underlying stress related problem
Undertake a stress risk assessment on individuals exhibiting signs of
possible stress – guidance on completing the risk assessment will be
given later on in this training
Review and update the stress risk assessment as appropriate. This is
important to show ongoing actions and gives you a chance to discuss
any ongoing issues with the individual
Consider adaptations / adjustments to maintain work and home life
balance that can be fitted into the service need
Signs of stress to watch out for
The following can be symptoms displayed by an individual suffering with stress:
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Headaches
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Stomach problems
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Skin rashes
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Tingling, pins and needles
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Tense / irritable
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Loss of interests
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Sense of dread
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Anxiety and / or depression
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Self neglect
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Denial of problems
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Out of character behaviour eg a normally outgoing person becoming withdrawn
These symptoms can also be signs of other health conditions therefore the
individual must see their GP to rule out any other causes.
Management competencies for
preventing and reducing stress at
work
Identifying and developing the management behaviours necessary to
implement the HSE management standards – Health and Safety Executive
2007
This research has identified that management behaviour is an important
determinant of employee stress levels. Link to this document for
reference following completion of this training:
http://www.hse.gov.uk/research/rrhtm/rr553.htm
HSE Manager competencies for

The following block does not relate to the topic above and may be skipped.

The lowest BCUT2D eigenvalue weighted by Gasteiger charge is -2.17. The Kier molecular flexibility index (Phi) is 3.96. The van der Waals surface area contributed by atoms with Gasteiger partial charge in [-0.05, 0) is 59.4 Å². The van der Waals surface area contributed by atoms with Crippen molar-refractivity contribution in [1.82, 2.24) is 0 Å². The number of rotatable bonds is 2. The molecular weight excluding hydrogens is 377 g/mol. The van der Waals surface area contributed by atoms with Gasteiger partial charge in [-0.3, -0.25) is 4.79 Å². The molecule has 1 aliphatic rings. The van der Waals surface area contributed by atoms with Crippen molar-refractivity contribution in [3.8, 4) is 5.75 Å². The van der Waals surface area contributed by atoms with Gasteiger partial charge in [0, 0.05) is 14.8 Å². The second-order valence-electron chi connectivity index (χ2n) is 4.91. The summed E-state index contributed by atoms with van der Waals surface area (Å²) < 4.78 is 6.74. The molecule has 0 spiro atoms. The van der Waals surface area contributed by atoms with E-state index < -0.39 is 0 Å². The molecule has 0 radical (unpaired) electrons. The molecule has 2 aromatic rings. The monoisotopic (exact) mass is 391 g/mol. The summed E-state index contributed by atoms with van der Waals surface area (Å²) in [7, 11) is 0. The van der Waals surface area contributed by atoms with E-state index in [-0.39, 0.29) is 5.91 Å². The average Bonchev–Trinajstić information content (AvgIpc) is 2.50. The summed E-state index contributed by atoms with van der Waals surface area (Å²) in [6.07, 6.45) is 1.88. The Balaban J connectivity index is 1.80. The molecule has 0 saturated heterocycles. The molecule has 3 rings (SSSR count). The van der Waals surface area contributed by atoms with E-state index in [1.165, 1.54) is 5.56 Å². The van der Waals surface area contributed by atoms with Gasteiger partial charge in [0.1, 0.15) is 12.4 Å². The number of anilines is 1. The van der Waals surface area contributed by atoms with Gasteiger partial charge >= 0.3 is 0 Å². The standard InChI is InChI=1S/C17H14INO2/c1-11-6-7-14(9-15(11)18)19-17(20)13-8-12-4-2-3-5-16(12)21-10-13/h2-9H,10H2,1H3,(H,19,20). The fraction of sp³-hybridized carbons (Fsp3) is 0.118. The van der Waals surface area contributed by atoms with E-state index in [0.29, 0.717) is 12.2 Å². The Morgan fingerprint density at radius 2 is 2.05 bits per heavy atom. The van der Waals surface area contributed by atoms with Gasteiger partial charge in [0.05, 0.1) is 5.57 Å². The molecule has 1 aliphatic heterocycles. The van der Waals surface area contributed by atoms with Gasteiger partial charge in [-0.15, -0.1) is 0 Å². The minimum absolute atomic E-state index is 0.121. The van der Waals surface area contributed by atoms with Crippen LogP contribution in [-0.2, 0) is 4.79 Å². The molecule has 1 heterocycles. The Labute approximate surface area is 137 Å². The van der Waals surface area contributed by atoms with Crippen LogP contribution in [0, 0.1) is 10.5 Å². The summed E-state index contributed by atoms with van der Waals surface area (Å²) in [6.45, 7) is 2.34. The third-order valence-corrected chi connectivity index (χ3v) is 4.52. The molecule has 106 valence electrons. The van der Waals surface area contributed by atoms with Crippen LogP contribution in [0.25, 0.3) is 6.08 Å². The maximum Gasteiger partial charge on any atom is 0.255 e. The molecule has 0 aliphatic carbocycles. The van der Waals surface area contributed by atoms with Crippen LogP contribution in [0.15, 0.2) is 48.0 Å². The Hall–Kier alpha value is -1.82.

preventing and reducing stress at
work
Competency
Good examples
Bad examples
Respectful and responsible: managing
emotions and having integrity
•Is a good role model
•Honest
•Acts calmly in pressured
situations
•Takes a consistent approach
•Moods are unpredictable
•Passes on their stress to
members of the team
•Creates unrealistic deadlines
Managing and communicating existing
and future work
•Clearly communicates job
objectives
•Is able to prioritise
workloads
•Can deal with problems in a
rational and clear manner
•Is able to delegate work to
the team and has a
knowledge of their team
limitations
•Struggles to make a decision
•Does not give any direction to the
members of their team
Manager competencies continued
Competency
Good examples
Bad examples
Reasoning / managing difficult
situations
•Deals with issues of conflict when they
arise and can act as a mediator in these
situations
•Is able to deal objectively with conflicts
•Follows up conflicts
•Supports members of their team
through incidents of bullying or abuse
•Does not address issues such as
bullying within the team
•Does not resolve any issues and
just acts on the basis to keep the
peace
Managing the individual within
the team
•Communicates verbally rather than
using email as the main point of contact
•Is available to talk when needed
•Encourages input from members of the
team
•Takes an interest with the team’s life
outside of work eg regularly asking ‘how
are you?’
•Willing to have a laugh at work
•Assumes members of their team
are ok rather than actually checking
•Passes on their own concerns /
stress to members of their team
Stress management competency
indicator tool
The stress management competency indicator tool developed by the HSE
is designed to allow you to identify and reflect upon your own behaviour
and management style
Please follow the below link and complete this activity:
http://www.hse.gov.uk/stress/mcit.htm
On completion you can print out a personalised report
Why do a stress risk
assessment?
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To identify factors that are likely to cause intense or sustained levels
or work related stress
Work out control measures / actions aimed at reduction of stress
To ensure you have a record of your actions
To reduce the possibility of long term sickness absence due to stress
related problems which can add pressures on the rest of the team
Stress Risk Assessment
Please click onto the following link and look under stress resources.
Follow the link for stress risk assessment to see an example of the
Assessment
http://www.hud.ac.uk/media/universityofhuddersfield/content/files/hr/occ
health/Q139%20SRA%20form.doc
The stress risk assessment is separated into 6 different sections to
consider when looking at work related stress. This is to help the
individual look at the specific area that is a trigger for stress
which can be less daunting than looking at their job as a whole
Please read information on the HSE management standards available at: